Shakespeare’s Twelfth Night: A 17th Century Re-imagination

Betsy Gachagan
Design for Theatre

College
Maynooth University

Contact
betsygach@gmail.com


Betsy Gachagan

Shakespeare’s Twelfth Night: A 17th Century Re-imagination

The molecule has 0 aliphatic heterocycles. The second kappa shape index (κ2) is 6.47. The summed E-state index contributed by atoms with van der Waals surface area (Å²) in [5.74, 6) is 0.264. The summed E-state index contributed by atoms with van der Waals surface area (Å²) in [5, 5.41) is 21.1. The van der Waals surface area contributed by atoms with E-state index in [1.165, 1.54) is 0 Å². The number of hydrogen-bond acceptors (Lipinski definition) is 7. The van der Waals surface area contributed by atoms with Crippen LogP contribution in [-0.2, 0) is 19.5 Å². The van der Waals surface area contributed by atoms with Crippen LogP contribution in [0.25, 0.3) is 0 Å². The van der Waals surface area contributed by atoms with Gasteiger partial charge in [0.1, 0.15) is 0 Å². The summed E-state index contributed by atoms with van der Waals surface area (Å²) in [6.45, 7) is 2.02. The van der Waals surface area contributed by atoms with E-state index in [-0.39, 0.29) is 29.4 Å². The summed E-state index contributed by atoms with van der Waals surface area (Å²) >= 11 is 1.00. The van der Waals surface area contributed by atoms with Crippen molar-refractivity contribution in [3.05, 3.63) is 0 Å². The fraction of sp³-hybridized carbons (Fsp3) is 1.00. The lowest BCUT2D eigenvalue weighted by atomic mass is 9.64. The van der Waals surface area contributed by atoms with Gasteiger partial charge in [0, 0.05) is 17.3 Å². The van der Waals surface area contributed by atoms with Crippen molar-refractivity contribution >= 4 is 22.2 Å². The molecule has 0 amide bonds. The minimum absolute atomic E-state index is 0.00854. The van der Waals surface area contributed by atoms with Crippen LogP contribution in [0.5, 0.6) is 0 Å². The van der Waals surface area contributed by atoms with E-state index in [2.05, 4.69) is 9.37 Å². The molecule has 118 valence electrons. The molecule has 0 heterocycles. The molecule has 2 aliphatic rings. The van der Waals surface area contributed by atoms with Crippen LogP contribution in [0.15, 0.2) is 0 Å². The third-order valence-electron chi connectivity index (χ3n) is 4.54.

As part of our work experience, the Costume Students in Inchicore College FE collaborated with Shakespeare director Paul Meade, in the production of Twelfth Night. We parted from the Restoration Period as our visual inspiration for the costumes. The fashion during the Restoration was extravagant and intricate. Men wore wigs, high heels, cravats and highly decorative cutaway coats with swords. Women’s fashion changed drastically from that of the Puritan ethic, now exposing more of the chest, as the neckline lowered and widened, creating a horizontal emphasis at the dropped shoulders. The sleeves shortened and became looser, now showing more of the arm, and were composed of cuffs, and slits and ties that showed the under sleeves. The body was highly corseted and the bodice ended up in a peak at the centre front, and was rounded high up at the waist, where it joined the very full skirts. The farthingale was used to create the structured shape, with satin petticoats that would add to the voluminous silhouette. I mainly focused and designed for the character Olivia, a young woman in mourning. I researched about the regulated mourning culture of the 17th century. It was worn for long periods of time, and divided into two stages of mourning. I designed the costume for Olivia taking into consideration mourning fashion of the time, her high societal status and her mental state. In order to fulfil the director’s vision of Olivia, I designed a mourning dress that was both formal and youthful, to show Olivia as a young female still open for love among her grief. The color palette was mainly black, so I looked to incorporate fabrics with different textures to create more depth. I used a black striped french needle fabric for the gown, a silk linen fabric for the petticoat with a gold embroidery pattern, which I covered with black silk organza for the petticoat and sleeves details. I also used black lace for the flowy under sleeves, to create a sense of movement and femininity. I finished the bodice with a black piping detail along the upper part of the bodice, with gold lace, and created a belt by braiding the pipping, to attach her matching purse. The costume consisted of a boned bodice, with approximately 40 pieces of boning, a farthingale and overskirt. The overskirt consisted of three panels of black fabric, and a silk linen front panel to cheat the illusion of an underskirt, gathered at the waist by the method of cording. Because of the extremely fast changes during the performance, I decided not to make use of a petticoat nor a corset, because of the extra layers. A zip was used for the bodice at the centre back for practicality, and hooks and eyes were placed all along the bodice and skirt to keep them all continuously attached together to create the silhouette of the period.